A policy proposal to address the concerns for many employees was a simple reinforcement of the progressive income tax scales. This could be in the form of a material increase in the tax free threshold from the current $18,200 a year meaning a growing proportion of workers did not enter the income tax net. Such a change could be implemented in a revenue neutral way, with the cost covered by changes to tax brackets for high income earners.

The conversation branched out to cover several other aspect of the need to ensure a successful and robust workforce – access to skills, training and education to ensure all citizens can be skilled and trained so that they can fully participate in the ever changing economy. Support for those not in the paid workforce was also a vital element when bringing fairness to all aspects of the labour market.

It will be important for policy makers to fully understand the extent of the dislocation unfolding in the labour market before they embrace these and no doubt other policy solutions to ensure fairness, equity and decency within the workforce.

comments powered by Disqus


illion: Business forecasts bumper profits in 2018

Mon, 11 Dec 2017

The illion Business Expectations Survey presented a positive outlook for the economy.

Business profits expectations for 2018 are the highest they’ve been since 2011, with companies set to boost employee numbers in the first quarter on the back of the positive outlook, according to illion’s latest Business Expectations Survey.

Data from the survey indicated businesses operating in the Finance, Insurance and Real estate sector had the highest profit expectations approaching the new year, followed by the Transport, Communications and Utilities sector.  The survey shows that overall, the Business Expectations Index is up 25.7 percent on the same period last year and the actual performance of businesses across all sectors is at a 13 year high.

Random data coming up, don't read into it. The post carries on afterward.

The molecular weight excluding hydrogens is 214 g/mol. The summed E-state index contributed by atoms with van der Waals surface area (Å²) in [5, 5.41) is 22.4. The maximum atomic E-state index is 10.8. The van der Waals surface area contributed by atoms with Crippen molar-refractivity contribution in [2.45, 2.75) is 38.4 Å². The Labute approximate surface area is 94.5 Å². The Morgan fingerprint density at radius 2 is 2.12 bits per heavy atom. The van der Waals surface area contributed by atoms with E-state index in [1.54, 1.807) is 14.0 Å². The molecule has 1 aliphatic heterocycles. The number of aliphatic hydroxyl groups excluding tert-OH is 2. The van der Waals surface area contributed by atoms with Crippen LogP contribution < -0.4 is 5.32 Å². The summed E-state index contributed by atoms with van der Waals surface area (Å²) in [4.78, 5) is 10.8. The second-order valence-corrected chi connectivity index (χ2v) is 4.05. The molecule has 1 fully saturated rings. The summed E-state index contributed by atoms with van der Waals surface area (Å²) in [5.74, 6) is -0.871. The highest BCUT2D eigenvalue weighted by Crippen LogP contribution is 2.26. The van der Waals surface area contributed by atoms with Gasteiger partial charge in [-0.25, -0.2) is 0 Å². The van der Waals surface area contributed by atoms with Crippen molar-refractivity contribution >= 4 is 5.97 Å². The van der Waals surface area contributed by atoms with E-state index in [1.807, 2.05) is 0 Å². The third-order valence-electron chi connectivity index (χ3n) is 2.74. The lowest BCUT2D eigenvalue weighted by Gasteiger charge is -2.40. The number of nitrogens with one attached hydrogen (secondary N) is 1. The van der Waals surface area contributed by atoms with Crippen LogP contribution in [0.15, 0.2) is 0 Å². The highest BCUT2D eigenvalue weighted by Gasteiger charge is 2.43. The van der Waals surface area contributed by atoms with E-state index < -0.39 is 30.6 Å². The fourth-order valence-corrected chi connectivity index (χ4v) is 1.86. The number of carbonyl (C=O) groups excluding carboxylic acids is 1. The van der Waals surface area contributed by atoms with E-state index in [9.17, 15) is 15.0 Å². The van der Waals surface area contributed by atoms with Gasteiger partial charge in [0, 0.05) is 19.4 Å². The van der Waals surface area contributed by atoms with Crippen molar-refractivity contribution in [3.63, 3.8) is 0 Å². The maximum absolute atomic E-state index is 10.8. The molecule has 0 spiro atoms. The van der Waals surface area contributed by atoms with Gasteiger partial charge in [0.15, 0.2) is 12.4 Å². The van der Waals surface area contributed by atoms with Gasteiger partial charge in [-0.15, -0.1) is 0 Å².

Stephen Koukoulas, illion Economic Adviser, said there were a number of factors driving the positive outlook for 2018. “Corporate profits are getting a boost from lower costs, which are being driven by record low interest rates and on-going low wages growth – which is all occurring at a time of solid gains in the ASX”.

Oz economy: The good, the bad and the ugly

Fri, 08 Dec 2017

This article first appeared on the Yahoo 7 Finance website at this link: 


Oz economy: The good, the bad and the ugly

The Australian economy continues to grow, but the pace of expansion remains moderate, being constrained by ongoing weakness in household spending and a slide in housing construction. The good news is further evidence of an upturn in private business investment and stronger growth in public sector infrastructure spending which is providing support for the economy.

At face value, 2.8 per cent annual GDP growth rate is quite good, but the devil in the detail on how that growth has been registered is why there are some concerns about the sustainability of the expansion as 2018 looms.

Household spending remains mired with growth of just 0.1 per cent in the September quarter. It seems the very low wage growth evident in recent years, plus data showing a small rise in the household saving rate, is keeping consumer spending in check.

Making up well over half of GDP, household spending will be the vital element of the economy into 2018. If wages growth remains weak, there seems little prospect of a pick up in household spending. And if household spending remains weak, bottom line GDP growth will be relying on a strong expansion in business investment and public sector demand.